In 2016, Fox debuted a show called Pitch, a drama about the first female Major League Baseball player. It’s really not so far-fetched.
Toni Stone landed a spot on the St. Paul Giants, a semiprofessional team, in 1936. Not only was she an African-American woman who landed a spot on a men’s team before baseball was universally integrated, Stone was also just 15 years old. She parlayed that into an offer to play for the San Francisco Sea Lions of the Negro Leagues in 1949. On her first at-bat, the first time a woman ever played in a professional baseball game in the U.S., she knocked in two runs. She bounced around the dwindling African-American baseball circuit (Major League Baseball integrated in 1947) and played for the Indianapolis Clowns, an exhibition team comparable to the Harlem Globetrotters. Frustrated with coaches not playing her enough, she quit in 1954 and became a nurse in Oakland, California.
After serving as a starting pitcher for Southern California College, Ila Borders signed with the St. Paul Saints minor-league squad in 1997. Over the season, she pitched 14 innings in relief and struck out 11 batters. In 1998, for the Duluth-Superior Dukes, Borders was a starting pitcher—the first woman to ever be a starting pitcher in a pro baseball game. Borders and the Dukes lost, but a game ball is on display at the Baseball Hall of Fame Museum in Cooperstown, New York. It also began a streak in which she didn’t give up any runs for 12 straight innings. Borders played for a few more teams in 1999 and 2000 and ultimately retired. She’s now a firefighter in Long Beach, California.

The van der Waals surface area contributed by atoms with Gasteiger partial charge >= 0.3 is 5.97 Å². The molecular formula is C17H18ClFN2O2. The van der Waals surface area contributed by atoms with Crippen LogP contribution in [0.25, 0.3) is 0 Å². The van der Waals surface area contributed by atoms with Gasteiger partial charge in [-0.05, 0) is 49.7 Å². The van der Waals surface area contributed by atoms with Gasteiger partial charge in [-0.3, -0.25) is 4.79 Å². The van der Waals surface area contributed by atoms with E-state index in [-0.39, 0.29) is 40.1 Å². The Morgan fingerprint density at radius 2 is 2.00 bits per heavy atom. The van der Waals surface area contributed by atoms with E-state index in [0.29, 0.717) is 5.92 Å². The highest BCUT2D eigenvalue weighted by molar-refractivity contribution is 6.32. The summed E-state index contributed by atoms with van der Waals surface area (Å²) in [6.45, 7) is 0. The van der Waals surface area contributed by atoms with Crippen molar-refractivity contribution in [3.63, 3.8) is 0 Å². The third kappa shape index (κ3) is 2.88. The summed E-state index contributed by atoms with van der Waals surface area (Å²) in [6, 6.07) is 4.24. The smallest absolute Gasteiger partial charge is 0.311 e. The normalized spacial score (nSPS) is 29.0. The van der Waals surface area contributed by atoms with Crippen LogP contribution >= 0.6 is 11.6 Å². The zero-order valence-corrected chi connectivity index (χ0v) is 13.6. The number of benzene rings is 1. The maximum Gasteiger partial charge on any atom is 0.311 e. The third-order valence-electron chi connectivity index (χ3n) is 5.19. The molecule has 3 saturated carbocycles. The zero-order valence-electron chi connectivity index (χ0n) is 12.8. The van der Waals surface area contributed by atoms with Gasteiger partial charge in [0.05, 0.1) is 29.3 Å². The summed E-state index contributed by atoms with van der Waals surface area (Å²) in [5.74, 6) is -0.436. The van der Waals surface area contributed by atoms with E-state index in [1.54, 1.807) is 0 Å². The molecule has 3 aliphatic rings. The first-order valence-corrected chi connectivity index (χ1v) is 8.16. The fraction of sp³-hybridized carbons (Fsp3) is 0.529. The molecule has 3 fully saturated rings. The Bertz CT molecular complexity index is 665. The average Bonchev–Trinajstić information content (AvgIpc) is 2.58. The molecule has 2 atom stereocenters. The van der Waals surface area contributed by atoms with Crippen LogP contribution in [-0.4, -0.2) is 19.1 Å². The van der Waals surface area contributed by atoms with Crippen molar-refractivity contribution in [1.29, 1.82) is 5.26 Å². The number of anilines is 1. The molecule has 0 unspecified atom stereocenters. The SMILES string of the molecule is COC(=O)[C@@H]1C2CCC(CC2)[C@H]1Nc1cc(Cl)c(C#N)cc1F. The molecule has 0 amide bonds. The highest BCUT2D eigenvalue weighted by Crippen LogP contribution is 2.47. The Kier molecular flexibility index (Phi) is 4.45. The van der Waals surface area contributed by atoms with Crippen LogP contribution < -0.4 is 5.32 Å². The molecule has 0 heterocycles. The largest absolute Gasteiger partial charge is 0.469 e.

The California-based Sonoma Stompers play in the Pacific Association, an independent minor league. In 2016, general manager Theo Fightmaster signed two women to the team: 17-year-old pitcher and outfielder Kelsie Whitmore and 25-year-old pitcher and infielder Stacy Piagno. (Fightmaster got the idea from, of all people, Francis Ford Coppola. His winery sponsors the Stompers and he suggested to Fightmaster that he sign top female players, because the best player in his family’s baseball games was always his aunt.) Whitmore and Piagno are two of the best young prospects in baseball, regardless of gender. Both were on the roster for the U.S. team in the 2016 Women’s Baseball World Cup. Whitmore is attending Cal State Fullerton on a softball scholarship, while in 2015 Piagno pitched a no-hitter in the Pan Am Games.